For more details see:
D.E. Starr, G. Sadoughi, E. Handick, R.G. Wilks, J.H. Alsmeier, L. Köhler, M. Gorgoi, H.J. Snaith, and M. Bär, Direct observation of an inhomogeneous chlorine distribution in CH3NH3PbI3−xClx layers: surface depletion and interface enrichment, Energy Environ. Sci. 8, 1609 (2015)
The impact of Cu2-xS surface phases and their impact on the electronic structure of CuInS2
Combining surface and near-surface bulk sensitive x-ray spectroscopies to study CuInS2 (CIS) thin-film solar cells absorbers, we could identify spatially separated areas with different surface properties. The dark and light areas (distinguishable by eye before KCN etching) are dominated by CuS and Cu2S like secondary surface phases. After the removal of the Cu2−xS phases by KCN etching the CIS samples appear similar to the eye but the surface composition still signifficantly differs; in particular in the degree of Cu-deﬁciency. We also see a change in the surface band gap (see publication for details). Such (hidden) inhomogenieties might be an explanation why respective solar cells fall behind compared to their low-gap counterparts w.r.t. device performance.
(a) Photograph of a CIS sample (½ inch × 2 inch). (b,c) S L2,3 XES spectra of dark (black spectra) and light (red spectra) CIS material before (b) and after (c) KCN etch. For comparison, the spectra of CuS and Cu2S are shown. The dark area appears to be CuS like while the light area shows more similarity to Cu2S. After the KCN etch the chemical environment of the S atoms in the near-surface bulk of the two samples as their appearance to the eye (not shown) is very similar.
XPS survey spectra of initially dark and light CIS material after KCN etching. Inset: Respective XPS spectra of the valence band region compared to that of an In2S3 reference. We observe a signiﬁcant variation of the Cu 3p line intensity, indicating a change in the In/Cu surface ratio of the two CIS samples. By fitting the respective peaks, we are able to reveal that while a Cu deficiency is found at the surface of both samples, it is signiﬁcantly more pronounced for the (initially) light CIS sample.
For more details see:
M.Bär, J. Klaer, L. Weinhardt , R.G. Wilks, S. Krause, M. Blum, W. Yang, C. Heske, and H.-W. Schock, Cu2-xS Surface Phases and Their Impact on the Electronic Structure of CuInS2 Thin Films – A Hidden Parameter in Solar Cell Optimization, Adv. Energy Mater. 3, 777 (2013)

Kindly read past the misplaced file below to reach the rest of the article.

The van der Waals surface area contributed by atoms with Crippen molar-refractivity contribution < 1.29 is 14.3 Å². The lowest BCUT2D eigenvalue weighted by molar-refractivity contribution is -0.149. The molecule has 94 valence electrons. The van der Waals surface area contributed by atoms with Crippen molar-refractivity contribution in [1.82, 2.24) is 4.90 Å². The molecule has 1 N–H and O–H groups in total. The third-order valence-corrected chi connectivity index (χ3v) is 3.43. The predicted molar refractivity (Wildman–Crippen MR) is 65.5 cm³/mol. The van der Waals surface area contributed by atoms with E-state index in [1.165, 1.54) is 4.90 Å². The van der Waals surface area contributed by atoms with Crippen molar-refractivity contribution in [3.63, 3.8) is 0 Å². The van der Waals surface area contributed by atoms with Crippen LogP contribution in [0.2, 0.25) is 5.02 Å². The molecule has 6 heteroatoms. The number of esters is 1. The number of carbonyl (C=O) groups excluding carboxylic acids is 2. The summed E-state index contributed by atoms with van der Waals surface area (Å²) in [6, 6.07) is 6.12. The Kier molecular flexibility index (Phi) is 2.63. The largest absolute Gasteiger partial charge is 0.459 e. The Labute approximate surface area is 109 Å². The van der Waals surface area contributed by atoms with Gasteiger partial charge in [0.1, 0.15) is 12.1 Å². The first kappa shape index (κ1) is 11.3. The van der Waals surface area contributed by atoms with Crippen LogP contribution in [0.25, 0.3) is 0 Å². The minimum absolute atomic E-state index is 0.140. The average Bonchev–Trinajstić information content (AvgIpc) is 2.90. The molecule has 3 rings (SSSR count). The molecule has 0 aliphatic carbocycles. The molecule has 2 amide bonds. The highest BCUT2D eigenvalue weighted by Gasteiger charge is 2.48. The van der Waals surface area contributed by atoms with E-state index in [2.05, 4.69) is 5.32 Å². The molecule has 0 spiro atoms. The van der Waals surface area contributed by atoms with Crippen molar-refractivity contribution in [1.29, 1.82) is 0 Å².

Si-O formation at the Si/ZnO thin-film solar cell interface
State-of-the-art thin-film silicon solar cells often feature ZnO:Al as a transparent window layer. Hard x-ray photoelectron spectroscopy (HAXPES) was used to investigate the resulting buried Si/ZnO interface. It was found that the solid phase crystallization (SPC) of the (initially) amorphous silicon leads to an (additional) formation of Si-O bonds at the Si/ZnO interface. Furthermore, the ZnO could be identified as the oxygen source for this process. Altogether, this may shed new light on why solar cells based on Si/ZnO layer stacks fall behind w.r.t. the expected device efficiencies.
Si 1s photoemission spectra for excitation energies (hν) ranging from 2 to 8 keV before (black) and after a SPC heat treatment. The two main emission features can be attributed to Si-Si and Si-Ox bonds, respectively. The slightly narrower Si-Si emission line can be explained with the transformation of amorphous silicon into polycrystalline silicon. The strong post-SPC increase of the Si-Ox related signal clearly indicates a Si (surface) oxidization when doing the SPC ex-situ.
Si 1sSi–Ox/Si 1sSi–Si intensity ratio of the Si/ZnO layer stack compared to that of a reference system in which Si–OX bonds are exclusively present at the surface (an oxidized Si wafer).for ex-situ (a) and in-situ (b) SPC-treated samples. The increase of this intensity ratio with increasing excitation energy (i.e., inelastic mean free path) does not agree with the behavior predicted by the surface oxidation model (dotted grey lines) and thus can be interpreted as a strong indication of an oxidation at the Si/ZnO interface.
For more details see:
M. Wimmer, M. Bär, D. Gerlach, R.G. Wilks, S. Scherf, C. Lupulescu, F. Ruske, R. Felix, J. Hüpkes, G. Gavrila, M. Gorgoi, K. Lips, W. Eberhardt, and B. Rech, Hard x-ray photoelectron spectroscopy study of the buried Si/ZnO thin-film solar cell interface: Direct evidence for the formation of Si–O at the expense of Zn-O bonds, Appl. Phys. Lett. 99, 152104 (2011).